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Donovan v. Gabriel

Decided: October 27, 1959.


Goldmann, Freund and Haneman. The opinion of the court was delivered by Haneman, J.A.D. Goldmann, S.j.a.d. (concurring).


Plaintiffs appeal from a judgment determining that defendants John M. Gabriel and Jack Gruber, partners trading as East Ridgewood Company (Gabriel and Gruber), have a nonconforming use on certain lands in the Borough of Paramus and that a building permit issued to them as owners of said lands is valid.

Gabriel and Gruber are the owners of a parcel of land located at the corner of the intersection of Ridgewood Avenue

and Paramus Road in Paramus. Plaintiffs are the owners of a contiguous parcel of land on Paramus Road lying to the south thereof.

In 1930 the Gabriel and Gruber property was owned by James Turner Ackerman and Clara Ackerman as tenants by the entirety. In that year the Ackermans constructed a gasoline service station and auto body repair shop on a portion of their premises at the corner of the intersection of the streets above referred to, of the dimensions of approximately 125 feet by 150 feet. This portion of the Ackerman tract admittedly has been used continuously for those purposes from 1930 to at least 1952.

Plaintiffs obtained title to their lands in 1937 and have used the same continuously from that year for residential purposes, having expended considerable sums thereon for improvements and beautification.

The Borough of Paramus adopted a zoning ordinance in 1946. Under the terms thereof the lands of plaintiffs and of the Ackermans were included in a one-family residential zone. In 1955 the borough adopted a revision of said 1946 ordinance which continued to restrict the lands of plaintiffs and the Ackermans for residential purposes. There is no dispute that in 1946 the operation of a gasoline service station and auto body repair shop was a legal nonconforming use. Plaintiffs, however, contend that in 1952 the gasoline service station feature of the use was abandoned.

James Turner Ackerman died in 1952 at the age of 92 years and his widow died in 1954 at the age of 86 years. In the settlement of her estate in 1955 the entire Ackerman tract, including the portion with which we are now concerned, was sold and conveyed to Gabriel and Gruber. Some time subsequent to the acquisition of title by Gabriel and Gruber, the service station building, which had been vandalized by some juveniles, was boarded up at the direction of the building inspector.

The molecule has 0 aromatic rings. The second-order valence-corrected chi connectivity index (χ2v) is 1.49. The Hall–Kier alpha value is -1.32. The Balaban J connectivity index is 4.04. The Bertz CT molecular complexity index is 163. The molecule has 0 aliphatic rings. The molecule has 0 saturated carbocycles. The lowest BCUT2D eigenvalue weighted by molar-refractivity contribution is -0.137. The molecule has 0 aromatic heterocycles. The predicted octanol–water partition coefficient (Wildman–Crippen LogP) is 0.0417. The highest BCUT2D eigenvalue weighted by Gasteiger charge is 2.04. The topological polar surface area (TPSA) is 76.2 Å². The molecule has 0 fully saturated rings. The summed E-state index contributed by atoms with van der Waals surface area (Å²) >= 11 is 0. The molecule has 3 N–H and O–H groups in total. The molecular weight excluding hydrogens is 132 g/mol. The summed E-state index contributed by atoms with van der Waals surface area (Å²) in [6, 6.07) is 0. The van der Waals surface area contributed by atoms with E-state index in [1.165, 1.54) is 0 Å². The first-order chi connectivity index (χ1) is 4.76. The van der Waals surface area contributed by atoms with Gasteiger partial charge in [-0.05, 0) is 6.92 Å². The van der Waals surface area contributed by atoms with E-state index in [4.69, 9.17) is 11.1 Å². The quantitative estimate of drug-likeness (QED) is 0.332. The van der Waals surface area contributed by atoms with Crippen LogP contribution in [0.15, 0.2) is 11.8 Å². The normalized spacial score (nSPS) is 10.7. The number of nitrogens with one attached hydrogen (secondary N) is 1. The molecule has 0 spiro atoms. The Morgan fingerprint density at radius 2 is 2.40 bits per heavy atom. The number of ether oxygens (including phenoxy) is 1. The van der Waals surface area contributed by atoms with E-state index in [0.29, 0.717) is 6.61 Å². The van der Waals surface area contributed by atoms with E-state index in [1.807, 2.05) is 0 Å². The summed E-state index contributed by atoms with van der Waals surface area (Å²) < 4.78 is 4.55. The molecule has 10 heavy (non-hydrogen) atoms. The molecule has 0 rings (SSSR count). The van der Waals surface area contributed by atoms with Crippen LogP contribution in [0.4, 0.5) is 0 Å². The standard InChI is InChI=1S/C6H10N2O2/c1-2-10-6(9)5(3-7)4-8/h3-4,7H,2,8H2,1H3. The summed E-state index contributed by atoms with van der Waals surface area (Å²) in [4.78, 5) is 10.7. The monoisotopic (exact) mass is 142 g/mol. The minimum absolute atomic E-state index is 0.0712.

Shortly after the acquisition of title, Gabriel and Gruber made application to the Paramus Zoning Board of Adjustment

for a variance, seeking to construct a supermarket on the tract owned by them. Plaintiffs were instrumental in obtaining 500 signatures from persons living in the vicinity to a petition objecting to this variance, and thereafter in persuading the borough council to deny it.

Application was then made on behalf of Gabriel and Gruber for leave to construct a new gasoline service station. Plaintiffs again spearheaded a movement to object to the issuance of a building permit for this purpose, and were successful in preventing the issuance thereof.

Thereafter, in April 1957, Daniel P. Lieblich, Esquire, counsel for defendants Gabriel and Gruber, conferred with the borough clerk and the borough building inspector concerning the obtaining of a certificate of occupancy of the building in the condition in which it then existed, for use as a gasoline service station and auto body repair shop. He was advised by the building inspector that no certificate of occupancy would be issued unless and until various items of repair had been made to the premises, and that application should be made for a building permit in order to make such repairs to the premises. The building inspector also suggested that a new curb line be constructed along the southerly line of East Ridgewood Avenue. Lieblich thereupon prepared an application for a building permit, which read, in part, under the title "Zoning Data":

"13. If an existing structure, what is its present use? Repairing, storage & servicing of autos. Will there be any change of use? No."

The application, having been signed by Gabriel and Gruber, was forwarded by Lieblich to the building inspector, with a covering letter, which read, in part:

"It is my understanding that the following work is to be accomplished under the building permit:

Electrical wiring repaired, or replaced, ceiling in one room to be secured, partitions replaced where necessary, securing of two lintels, repairing of broken windows, replacement of heating system, and checking of the sanitary facilities. Additionally, in accordance with

your suggestions, a curb line will be constructed along the southerly side of East Ridgewood Avenue to brake the traffic in accordance with the suggestion advanced heretofore by Tremarco Corporation for this plot.

It is my further understanding that when these repairs are completed you will issue a certificate of occupancy and my client will immediately thereafter be enabled to use these premises for the repairing, storage and servicing of automobiles. I shall appreciate it if you will confirm the last statement. You may do so returning to me the copy of the letter indicating your approval thereon."

The building permit was thereupon issued on November 27, 1957. Donald D. Donovan concededly had knowledge of the ...

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